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Structural barriers to tribal revenues leave Indian Country vulnerable to COVID-19 pandemic

An expanded capacity to build public infrastructure will support tribal economic prosperity

March 4, 2021


Casey Lozar Vice President, Director of Center for Indian Country Development
Structural barriers to tribal revenues leave Indian Country vulnerable to COVID-19 pandemic
In May 2020, a family collects water from a public source on the Navajo Reservation, where limited access to running water can make frequent handwashing and other sanitation measures to prevent the spread of COVID-19 difficult. Insufficient water service is one example of the infrastructure shortfalls that result from tribal revenue scarcity in Indian Country. Mark Ralston/AFP via Getty Images

Article Highlights

  • COVID-19 has disproportionately affected public health and economies in Indian Country
  • Tribal governments play central role in addressing underdeveloped infrastructure
  • Structural barriers limit tribes’ ability to generate resources needed for investment
Structural barriers to tribal revenues leave Indian Country vulnerable to COVID-19 pandemic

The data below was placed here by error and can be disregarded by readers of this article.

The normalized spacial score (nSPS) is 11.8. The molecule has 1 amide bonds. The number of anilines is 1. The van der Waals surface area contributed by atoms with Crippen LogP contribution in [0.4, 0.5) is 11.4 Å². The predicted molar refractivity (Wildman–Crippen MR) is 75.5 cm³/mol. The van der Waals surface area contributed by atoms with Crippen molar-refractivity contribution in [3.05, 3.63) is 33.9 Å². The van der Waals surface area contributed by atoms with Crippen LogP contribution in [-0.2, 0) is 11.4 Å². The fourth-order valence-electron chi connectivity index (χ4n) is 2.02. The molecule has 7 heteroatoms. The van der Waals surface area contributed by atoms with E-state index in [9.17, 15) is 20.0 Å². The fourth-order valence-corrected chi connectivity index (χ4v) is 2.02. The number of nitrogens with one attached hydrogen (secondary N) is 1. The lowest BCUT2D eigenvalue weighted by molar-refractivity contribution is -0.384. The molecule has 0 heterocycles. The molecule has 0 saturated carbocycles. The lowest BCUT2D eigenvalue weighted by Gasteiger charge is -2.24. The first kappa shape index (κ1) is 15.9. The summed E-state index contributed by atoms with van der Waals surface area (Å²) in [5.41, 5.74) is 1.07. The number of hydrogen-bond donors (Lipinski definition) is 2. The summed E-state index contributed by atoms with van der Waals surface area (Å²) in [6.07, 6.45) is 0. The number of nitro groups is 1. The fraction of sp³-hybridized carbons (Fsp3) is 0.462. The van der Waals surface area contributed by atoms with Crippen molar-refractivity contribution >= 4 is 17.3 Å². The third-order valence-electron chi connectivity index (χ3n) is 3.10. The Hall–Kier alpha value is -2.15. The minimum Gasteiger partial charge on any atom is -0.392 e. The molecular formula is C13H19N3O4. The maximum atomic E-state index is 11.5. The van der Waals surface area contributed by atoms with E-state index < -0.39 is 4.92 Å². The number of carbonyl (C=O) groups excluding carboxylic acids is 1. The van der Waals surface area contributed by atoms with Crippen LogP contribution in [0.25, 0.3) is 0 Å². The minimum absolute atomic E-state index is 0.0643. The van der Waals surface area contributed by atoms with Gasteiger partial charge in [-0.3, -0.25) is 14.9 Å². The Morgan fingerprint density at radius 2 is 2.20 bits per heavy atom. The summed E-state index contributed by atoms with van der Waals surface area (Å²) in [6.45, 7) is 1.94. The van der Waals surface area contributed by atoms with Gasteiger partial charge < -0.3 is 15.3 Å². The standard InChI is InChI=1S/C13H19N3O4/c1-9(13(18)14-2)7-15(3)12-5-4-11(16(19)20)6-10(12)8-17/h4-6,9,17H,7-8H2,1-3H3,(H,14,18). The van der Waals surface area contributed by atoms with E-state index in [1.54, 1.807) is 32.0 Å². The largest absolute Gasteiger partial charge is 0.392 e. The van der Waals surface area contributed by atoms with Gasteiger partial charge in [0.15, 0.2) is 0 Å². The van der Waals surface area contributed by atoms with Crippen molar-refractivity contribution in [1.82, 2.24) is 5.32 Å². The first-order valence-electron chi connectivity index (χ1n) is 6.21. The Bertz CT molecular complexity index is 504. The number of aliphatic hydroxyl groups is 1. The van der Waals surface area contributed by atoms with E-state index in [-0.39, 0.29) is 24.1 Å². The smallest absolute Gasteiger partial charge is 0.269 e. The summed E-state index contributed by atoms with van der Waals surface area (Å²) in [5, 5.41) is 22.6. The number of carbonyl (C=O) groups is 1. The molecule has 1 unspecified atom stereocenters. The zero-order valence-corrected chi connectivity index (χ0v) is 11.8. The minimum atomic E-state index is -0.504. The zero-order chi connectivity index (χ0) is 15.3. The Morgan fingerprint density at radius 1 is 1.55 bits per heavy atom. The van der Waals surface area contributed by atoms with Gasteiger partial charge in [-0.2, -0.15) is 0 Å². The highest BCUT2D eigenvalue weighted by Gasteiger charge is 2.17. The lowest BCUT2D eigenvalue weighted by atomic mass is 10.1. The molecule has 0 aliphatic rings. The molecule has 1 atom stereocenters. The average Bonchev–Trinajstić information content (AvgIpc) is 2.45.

The COVID-19 pandemic has devastated tribal communities across the U.S. Over the last year, Native Americans have experienced double the rate of COVID-19 infections, more than triple the rate of hospitalizations, and more than double the death rate compared to White, non-Latino/a Americans. In addition to claiming the lives of thousands of tribal leaders, Native language speakers, elders, and family members, COVID-19 has revealed to a broader audience the weakness of Indian Country infrastructure. Decades of underdevelopment, including that of key public infrastructure like water and health care facilities, has created outsized consequences for our tribal communities and institutions. Responding to these social and economic disruptions, we at Center for Indian Country Development (CICD) are focusing on supporting tribal governments in equipping themselves with the finance tools they need to strengthen the economic foundations of Indian Country, blunt the impact of future crises, and pave the way to long-term economic prosperity.